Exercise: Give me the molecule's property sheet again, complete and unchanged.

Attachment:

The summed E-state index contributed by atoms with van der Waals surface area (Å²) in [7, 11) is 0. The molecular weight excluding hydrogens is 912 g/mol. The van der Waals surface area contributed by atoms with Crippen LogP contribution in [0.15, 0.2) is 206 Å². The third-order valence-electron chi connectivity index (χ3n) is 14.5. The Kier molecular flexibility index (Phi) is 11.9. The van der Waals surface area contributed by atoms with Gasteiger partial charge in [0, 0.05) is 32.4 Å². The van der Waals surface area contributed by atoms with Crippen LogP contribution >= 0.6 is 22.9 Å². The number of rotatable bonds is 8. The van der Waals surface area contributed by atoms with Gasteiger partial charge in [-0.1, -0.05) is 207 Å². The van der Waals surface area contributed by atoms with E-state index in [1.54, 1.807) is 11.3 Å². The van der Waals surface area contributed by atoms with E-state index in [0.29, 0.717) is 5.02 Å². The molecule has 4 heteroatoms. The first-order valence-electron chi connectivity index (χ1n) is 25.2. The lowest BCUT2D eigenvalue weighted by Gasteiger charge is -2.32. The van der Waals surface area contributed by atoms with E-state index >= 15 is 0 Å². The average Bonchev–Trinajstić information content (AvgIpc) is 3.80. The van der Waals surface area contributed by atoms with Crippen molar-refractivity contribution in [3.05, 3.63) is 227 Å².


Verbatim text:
The summed E-state index contributed by atoms with van der Waals surface area (Å²) in [7, 11) is 0. The molecular weight excluding hydrogens is 912 g/mol. The van der Waals surface area contributed by atoms with Crippen LogP contribution in [0.15, 0.2) is 206 Å². The third-order valence-electron chi connectivity index (χ3n) is 14.5. The Kier molecular flexibility index (Phi) is 11.9. The van der Waals surface area contributed by atoms with Gasteiger partial charge in [0, 0.05) is 32.4 Å². The van der Waals surface area contributed by atoms with Crippen LogP contribution >= 0.6 is 22.9 Å². The number of rotatable bonds is 8. The van der Waals surface area contributed by atoms with Gasteiger partial charge in [-0.1, -0.05) is 207 Å². The van der Waals surface area contributed by atoms with E-state index in [1.54, 1.807) is 11.3 Å². The van der Waals surface area contributed by atoms with E-state index in [0.29, 0.717) is 5.02 Å². The molecule has 4 heteroatoms. The first-order valence-electron chi connectivity index (χ1n) is 25.2. The lowest BCUT2D eigenvalue weighted by Gasteiger charge is -2.32. The van der Waals surface area contributed by atoms with E-state index >= 15 is 0 Å². The average Bonchev–Trinajstić information content (AvgIpc) is 3.80. The van der Waals surface area contributed by atoms with Crippen molar-refractivity contribution in [3.05, 3.63) is 227 Å².